In the Pittsburgh Penguins’ Game 3 win at the New York Rangers on Tuesday night, defenseman Kris Letang was checked in the corner by Dominic Moore. As he tried to escape, he raised his stick and slashed Viktor Stalberg of the Rangers across the neck.
It was at 7:12 of the third period. Letang wasn’t penalized.
This would seem … what’s the word … unsafe? You know, the kind of thing the NHL Department of Player Safety might penalize retroactively for being so unsafe.
And yet Letang will not have a hearing with the NHL for the slash, according to Renaud Lavoie.
How is this possible? Here's what we've gathered from NHL sources, regarding Player Safety's decision on Letang:
1. Letang is off-balance due to the hit. Check his skates – they’re both off the ice as his stick is raised to Stalberg’s head.
2. Now check the left arm of Letang on the slow-motion replay. As he absorbs the Moore hit, his left arm slams against the glass, and as it does his stick – which he’s carrying dangerously high already – snaps into the neck of Stalberg. The NHL believes his left glove or the end of his stick catches a stanchion on the glass. The hit by Moore causes him to twist and makes the stick go forward into Stalberg's neck.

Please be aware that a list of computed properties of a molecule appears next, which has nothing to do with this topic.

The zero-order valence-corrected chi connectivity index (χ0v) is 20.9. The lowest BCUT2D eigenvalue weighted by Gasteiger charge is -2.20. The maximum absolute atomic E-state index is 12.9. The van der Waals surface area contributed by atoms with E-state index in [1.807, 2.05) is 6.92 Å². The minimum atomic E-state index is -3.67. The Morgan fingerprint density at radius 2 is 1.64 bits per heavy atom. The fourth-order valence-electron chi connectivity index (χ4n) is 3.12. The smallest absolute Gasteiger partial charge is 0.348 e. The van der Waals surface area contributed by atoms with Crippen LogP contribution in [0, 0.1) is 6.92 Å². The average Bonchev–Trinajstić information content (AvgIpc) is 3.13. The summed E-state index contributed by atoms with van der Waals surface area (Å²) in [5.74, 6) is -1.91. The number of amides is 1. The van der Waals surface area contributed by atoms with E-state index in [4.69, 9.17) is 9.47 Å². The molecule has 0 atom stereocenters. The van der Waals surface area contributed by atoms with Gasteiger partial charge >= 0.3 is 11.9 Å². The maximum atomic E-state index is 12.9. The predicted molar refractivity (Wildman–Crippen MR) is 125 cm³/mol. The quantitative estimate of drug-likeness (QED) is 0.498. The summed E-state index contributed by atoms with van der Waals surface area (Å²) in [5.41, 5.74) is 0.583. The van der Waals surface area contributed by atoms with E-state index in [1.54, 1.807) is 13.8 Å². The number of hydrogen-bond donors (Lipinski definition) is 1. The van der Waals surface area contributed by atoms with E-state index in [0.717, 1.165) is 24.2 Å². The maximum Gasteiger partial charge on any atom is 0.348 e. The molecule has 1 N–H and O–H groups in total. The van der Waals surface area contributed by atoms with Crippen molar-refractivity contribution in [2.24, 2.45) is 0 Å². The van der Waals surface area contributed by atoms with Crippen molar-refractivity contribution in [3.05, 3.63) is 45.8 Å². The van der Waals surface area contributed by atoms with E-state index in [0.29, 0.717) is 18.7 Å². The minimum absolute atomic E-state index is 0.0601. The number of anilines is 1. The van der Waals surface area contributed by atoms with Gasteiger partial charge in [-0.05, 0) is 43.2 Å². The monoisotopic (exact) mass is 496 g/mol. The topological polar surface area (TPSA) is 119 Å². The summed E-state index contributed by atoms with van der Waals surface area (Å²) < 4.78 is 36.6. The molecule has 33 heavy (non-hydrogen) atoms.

3. Therefore, the NHL sees this as an accident and not intentional.
So from a certain point of view, there’s a series of circumstances on the Moore hit that only make it appear that Letang lost his mind and tried to turn Stalberg into Ned Stark. (Oh, yeah, spoilers.)
While we don’t believe Kris Letang momentarily decided to play Tee-Ball with Stalberg’s head, there’s no question the position of his stick was dangerous (but it's sadly predictable that it wasn’t penalized late in a tightly contested playoff game). The other point of view on this is that the Department of Player Safety exists to penalize reckless plays as much as they penalize intentional ones. And they've suspended for less.
Combine the lack of any discipline for Letang and the single game handed to Pierre-Edouard Bellemare of the Flyers for his atrocious hit from behind, and it’s not been the best week for the Department of Player Safety in the public eye.
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